My father, shall I smite them ?' But the gentle-hearted prophet advised the king to spare their lives, to set bread and water before them, and send them back to their master. So Jehoram prepared a great feast for

the Syrians and allowed them to depart in peace to Benhadad.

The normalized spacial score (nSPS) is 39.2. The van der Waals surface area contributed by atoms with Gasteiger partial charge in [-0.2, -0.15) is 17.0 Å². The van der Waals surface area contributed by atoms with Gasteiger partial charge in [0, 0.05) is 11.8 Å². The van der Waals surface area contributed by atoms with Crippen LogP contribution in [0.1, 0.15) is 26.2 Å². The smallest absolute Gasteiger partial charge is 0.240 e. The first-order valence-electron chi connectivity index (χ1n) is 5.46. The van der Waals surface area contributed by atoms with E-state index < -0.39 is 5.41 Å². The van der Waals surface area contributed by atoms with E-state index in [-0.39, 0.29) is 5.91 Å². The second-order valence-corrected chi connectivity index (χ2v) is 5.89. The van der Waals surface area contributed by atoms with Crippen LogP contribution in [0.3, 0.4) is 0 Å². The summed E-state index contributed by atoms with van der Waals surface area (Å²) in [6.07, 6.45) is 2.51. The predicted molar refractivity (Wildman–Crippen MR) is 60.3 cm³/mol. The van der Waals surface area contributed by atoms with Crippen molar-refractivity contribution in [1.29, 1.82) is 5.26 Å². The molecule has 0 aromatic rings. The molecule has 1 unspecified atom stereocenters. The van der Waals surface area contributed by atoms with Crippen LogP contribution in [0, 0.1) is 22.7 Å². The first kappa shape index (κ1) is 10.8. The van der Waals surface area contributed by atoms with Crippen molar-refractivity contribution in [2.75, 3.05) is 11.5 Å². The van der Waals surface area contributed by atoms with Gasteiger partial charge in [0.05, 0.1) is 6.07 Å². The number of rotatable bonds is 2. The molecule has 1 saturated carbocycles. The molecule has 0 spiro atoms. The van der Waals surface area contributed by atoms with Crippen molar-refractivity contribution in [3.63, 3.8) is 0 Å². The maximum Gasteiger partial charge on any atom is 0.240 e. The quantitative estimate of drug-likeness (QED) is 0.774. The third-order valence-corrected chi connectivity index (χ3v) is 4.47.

But the Syrian king, still intent upon the conquest of Samaria, assembled his whole army and besieged the capital of Israel. Added to the horrors of the war were the horrors of a seven years' famine, which had been predicted by Elisha. The prospects of the inhabitants were indeed gloomy. An ass's head was sold for eight shekels of silver, and the fourth part of a kab of pigeon dung for five shekels. When the king was one day walking on the walls, and looked down upon the bare and parched country without, and upon the starved and wretched city within, the plaintive wail of a woman suddenly struck his ear. Help, my lord O king,' she cried. The king's answer came from the very depth of his despair: 'If the Lord does not help thee, whence shall I help thee ? out of the barn floor, or out of the wine press ? What ails thee?' He could not have anticipated her horrible answer. • This woman said to me,' she replied, pointing to her companion in misery, "“ Give thy son that we may eat him to-day, and we will eat my son to-morrow;" so we boiled my son, and did eat him; and I said to her on the next day, “ Give thy son that we may eat him;" and now she has hid her son. When the king heard these words, he rent his clothes; and as he passed along the wall, the people saw that he was wearing sackcloth. But, in spite of this sight of humiliation, his heart was fast hardening against Elisha, to whom he attributed the evils of the war and the famine; he swore an oath that he would have the prophet's life that very day, and he at once sent out a man to seize him. Elisha knew of the approach of the king's messenger, who was followed by the king himself; he bade his attendants tightly close the door, for the son of the murderer' had sent to take his life. Yet he admitted the messenger, who, more pious than his master, said, “Behold, this evil is of the